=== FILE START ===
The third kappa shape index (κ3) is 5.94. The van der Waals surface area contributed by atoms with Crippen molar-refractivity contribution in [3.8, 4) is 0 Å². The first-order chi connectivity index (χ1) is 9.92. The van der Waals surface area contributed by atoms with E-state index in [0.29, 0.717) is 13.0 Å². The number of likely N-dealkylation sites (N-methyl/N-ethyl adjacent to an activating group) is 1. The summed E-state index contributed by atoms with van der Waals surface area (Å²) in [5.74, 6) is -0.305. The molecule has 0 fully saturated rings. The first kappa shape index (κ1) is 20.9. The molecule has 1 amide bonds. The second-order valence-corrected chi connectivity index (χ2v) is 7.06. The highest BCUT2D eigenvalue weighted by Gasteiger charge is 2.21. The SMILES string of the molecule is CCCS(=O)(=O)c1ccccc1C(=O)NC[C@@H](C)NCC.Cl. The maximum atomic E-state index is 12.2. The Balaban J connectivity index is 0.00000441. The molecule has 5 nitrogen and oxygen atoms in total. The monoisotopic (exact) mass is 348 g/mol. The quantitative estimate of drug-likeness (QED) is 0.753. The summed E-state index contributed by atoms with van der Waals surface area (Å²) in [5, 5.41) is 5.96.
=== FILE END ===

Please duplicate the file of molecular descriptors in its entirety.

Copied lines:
The third kappa shape index (κ3) is 5.94. The van der Waals surface area contributed by atoms with Crippen molar-refractivity contribution in [3.8, 4) is 0 Å². The first-order chi connectivity index (χ1) is 9.92. The van der Waals surface area contributed by atoms with E-state index in [0.29, 0.717) is 13.0 Å². The number of likely N-dealkylation sites (N-methyl/N-ethyl adjacent to an activating group) is 1. The summed E-state index contributed by atoms with van der Waals surface area (Å²) in [5.74, 6) is -0.305. The molecule has 0 fully saturated rings. The first kappa shape index (κ1) is 20.9. The molecule has 1 amide bonds. The second-order valence-corrected chi connectivity index (χ2v) is 7.06. The highest BCUT2D eigenvalue weighted by Gasteiger charge is 2.21. The SMILES string of the molecule is CCCS(=O)(=O)c1ccccc1C(=O)NC[C@@H](C)NCC.Cl. The maximum atomic E-state index is 12.2. The Balaban J connectivity index is 0.00000441. The molecule has 5 nitrogen and oxygen atoms in total. The monoisotopic (exact) mass is 348 g/mol. The quantitative estimate of drug-likeness (QED) is 0.753. The summed E-state index contributed by atoms with van der Waals surface area (Å²) in [5, 5.41) is 5.96.